Acceptance, appreciation and acts of kindness

BNP Paribas mentor John Danias with Naglaa Ahmed Mustafa from the Vital Regeneration HELP Enterprise programme

January 25, 2016


BNP Paribas' Sarah Alspach shares her wish list for corporates engaging with the charity sector.



In our increasingly connected world there are few who doubt the value and importance of partnership.  Where these are forged between organisations with common incentives and shared values, navigating a path to mutual success still takes plenty of work, but when it comes to forming partnerships between corporates and charities the process can often be fraught with complexity because of some fundamental differences.


Yet arguably we need each other more than ever and if we can harness that power of diversity we can drive innovation and build a better shared future for everyone.   What it takes is acceptance – of our differing needs, motivations, and strengths.


So what do corporates want from their charity partners:


  • Impact
    Please understand that we are asked to provide a return on investment for everything we spend.  If we are investing in you and your programme, then we will need to be able to measure the impact of what is being delivered in return.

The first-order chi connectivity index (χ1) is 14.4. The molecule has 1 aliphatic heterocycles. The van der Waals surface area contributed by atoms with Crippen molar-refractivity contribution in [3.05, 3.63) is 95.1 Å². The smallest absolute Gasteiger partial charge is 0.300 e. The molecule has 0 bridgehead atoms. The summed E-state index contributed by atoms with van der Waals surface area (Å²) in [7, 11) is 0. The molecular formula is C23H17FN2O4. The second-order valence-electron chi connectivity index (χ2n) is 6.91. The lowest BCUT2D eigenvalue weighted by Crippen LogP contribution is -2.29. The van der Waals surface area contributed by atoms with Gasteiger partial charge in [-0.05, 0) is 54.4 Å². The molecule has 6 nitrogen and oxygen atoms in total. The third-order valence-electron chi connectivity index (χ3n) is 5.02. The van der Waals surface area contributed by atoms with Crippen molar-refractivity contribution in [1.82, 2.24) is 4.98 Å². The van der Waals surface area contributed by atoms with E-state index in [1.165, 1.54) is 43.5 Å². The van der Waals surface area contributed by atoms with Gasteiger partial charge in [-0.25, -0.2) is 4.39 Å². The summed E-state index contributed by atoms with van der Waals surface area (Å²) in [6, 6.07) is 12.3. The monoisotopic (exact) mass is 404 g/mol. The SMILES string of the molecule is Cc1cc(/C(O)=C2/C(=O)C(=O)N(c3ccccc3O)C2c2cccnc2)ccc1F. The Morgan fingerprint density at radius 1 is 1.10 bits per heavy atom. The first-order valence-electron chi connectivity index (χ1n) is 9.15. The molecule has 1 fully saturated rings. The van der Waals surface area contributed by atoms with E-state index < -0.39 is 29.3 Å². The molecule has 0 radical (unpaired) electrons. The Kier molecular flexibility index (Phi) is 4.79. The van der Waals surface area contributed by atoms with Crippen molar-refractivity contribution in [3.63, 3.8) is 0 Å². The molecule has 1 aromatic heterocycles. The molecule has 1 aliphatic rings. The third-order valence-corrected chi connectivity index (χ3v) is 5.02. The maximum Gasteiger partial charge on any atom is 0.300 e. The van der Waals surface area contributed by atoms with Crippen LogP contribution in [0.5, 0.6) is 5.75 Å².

• Engagement
    The best charity partnerships deliver more than just a funding model, they help us engage our people.  Our people want to make this world a better place, but they need training and guidance to adapt their skills and competencies to support populations with differing needs.


  • Collaboration
    Collaboration goes beyond partnership, which can simply be shared risk and return, to working together in order to produce something.  Identify your unique strengths as an organisation and help us to understand where we can complement you.  Importantly, let us appreciate our differences


If we get this right, together we will be a powerful force for change in addressing some of the economic and societal challenges we face, creating a more sustainable future for everyone.



Sarah Alspach

UK Brand and Communications, BNP Paribas